Two weeks later, I was back at the Brigham, this time, avoiding the Pike. After leaving my husband at 7:30 a.m. in the preoperative staging area, I checked in at the Robert and Ronnie Bretholtz Center for Patients and Families (Bretholtz Center) where I was given a buzzer (just like the ones restaurants give you while you wait for a table). I found a cozy chair in an unoccupied alcove and waited while the doctors worked, reading a book by Dennis Lehane. Complete with a library, computers and printers, knitting, games, and TVs, I found the Bretholtz Center a comfortable and comforting place to wait. I was told when surgery was complete and soon received a phone call from the doctor to hear the details. All went well.

I was back at the hospital the next day, just for a visit I thought, but 2 hours later, we were driving home, my husband, his new hip, and me.

Hurricane Sandy West of Boston

We hunkered down in our small town of Stow, 30 miles west of Boston, bracing for whatever Hurricane Sandy would bring. School was canceled. The kids were home. The cabinets were full of food and the basement with bottled water. (We have a well and if the electricity goes out, so does the water.) We replaced batteries in flashlights, did the laundry, and waited. It wasn’t until late afternoon that the winds picked up. We sat in our sunroom watching the big pine trees around our house bending over in the high winds, the sliding glass door bulging as the wind hit it just right. Pine branches flew past the windows on the first and second floors and rain pelted the glass.

When the lights finally did go out, we lit candles and started playing a game, but the power was only out for about 45 minutes.

Would school be canceled another day? My kids checked the school website continuously as erroneous postings on Facebook raised and lowered their hopes of another day at home. Finally, the school appeared on the list of closings but only for a delayed start. I wondered how anyone could make a decision before daylight. Five minutes before the bus was scheduled to arrive, school was canceled for the day. Wires and trees were down, and roads were closed.

I left the kids at home and ventured out and down roads littered with leaves and debris.

Yellow and red leaves still clung to a few of the trees in spite of the powerful winds the night before.

I saw a few downed trees and fallen structures and took my turn at an intersection where the traffic lights didn’t work.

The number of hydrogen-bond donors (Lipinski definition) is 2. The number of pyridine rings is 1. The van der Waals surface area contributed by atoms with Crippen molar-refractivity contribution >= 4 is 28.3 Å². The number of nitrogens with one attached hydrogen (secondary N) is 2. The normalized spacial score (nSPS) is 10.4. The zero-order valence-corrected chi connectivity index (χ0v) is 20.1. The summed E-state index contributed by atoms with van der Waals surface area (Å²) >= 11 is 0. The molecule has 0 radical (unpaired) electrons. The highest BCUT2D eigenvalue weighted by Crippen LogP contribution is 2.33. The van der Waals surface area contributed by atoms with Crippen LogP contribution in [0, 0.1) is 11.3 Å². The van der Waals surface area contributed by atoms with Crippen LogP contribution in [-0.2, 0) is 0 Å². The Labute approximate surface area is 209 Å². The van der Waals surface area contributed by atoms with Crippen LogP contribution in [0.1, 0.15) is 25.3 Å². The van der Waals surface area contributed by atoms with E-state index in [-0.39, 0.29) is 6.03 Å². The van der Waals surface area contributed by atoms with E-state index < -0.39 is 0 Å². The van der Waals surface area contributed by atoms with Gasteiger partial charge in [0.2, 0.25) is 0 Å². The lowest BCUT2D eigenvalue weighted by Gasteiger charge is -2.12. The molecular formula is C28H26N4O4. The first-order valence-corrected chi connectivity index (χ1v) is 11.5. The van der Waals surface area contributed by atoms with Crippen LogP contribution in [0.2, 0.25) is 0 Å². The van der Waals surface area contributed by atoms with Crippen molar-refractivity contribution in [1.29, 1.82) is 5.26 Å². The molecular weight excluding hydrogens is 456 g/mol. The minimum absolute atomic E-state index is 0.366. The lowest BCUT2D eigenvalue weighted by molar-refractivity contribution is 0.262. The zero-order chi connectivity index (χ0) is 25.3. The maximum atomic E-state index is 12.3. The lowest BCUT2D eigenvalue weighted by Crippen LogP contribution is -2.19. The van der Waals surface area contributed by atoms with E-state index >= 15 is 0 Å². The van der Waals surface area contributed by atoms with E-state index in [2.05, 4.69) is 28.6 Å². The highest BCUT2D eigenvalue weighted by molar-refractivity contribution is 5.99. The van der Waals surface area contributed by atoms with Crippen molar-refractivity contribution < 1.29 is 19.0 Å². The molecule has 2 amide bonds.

At home, I picked up branches and righted and replanted a small fallen tree. Halloween was canceled in our town for the second year in a row (last year we had snow!) and rescheduled for Sunday. But we’re not complaining. The storm changed path, and this time we were lucky.

Seaweed and Lobsters

Have you ever been to a New England clambake? Not just a lobster boil or a barbeque, but a real clambake where lobsters and clams are steamed by seaweed sitting on very hot rocks. In case you haven’t been lucky enough to have the experience, here’s how it works:

First you dig a big pit.

Next you add some large rocks, about the size of a basketball, along the bottom of the pit.  Then place wood on top of the rocks and  start a fire. The idea is to heat up the rocks so they are very, very hot.  This means the fire has to burn for several hours.

Meanwhile, soak the wooden baskets which will contain the lobsters so they won’t burn.

When the stones are good and hot, it’s time to start the cooking. Cover the entire pit with seaweed.

Add the live lobsters and steamers to the water soaked baskets and set them in the pit on top of the seaweed. Add potatoes or corn on the cob (in their husks) if desired, though in our experience, corn often takes on the flavor of the seaweed.

Cover the seaweed with one or two tarps to keep in the steam. And start counting.

According to our experts, it takes 47 minutes and 30 seconds to steam the lobsters.

Carefully, remove the tarps and uncover the baskets. The seafood is now ready to eat.

Be sure to serve the lobsters and steamers with melted butter, lemon, crackers and picks. Additional food items often include: potatoes, corn on the cob, clam chowder, corn bread, cole slaw or green salad. Serve with the beverage of your choice. For dessert, we like to follow our lobster with s’mores over a separate campfire (not over the pit!).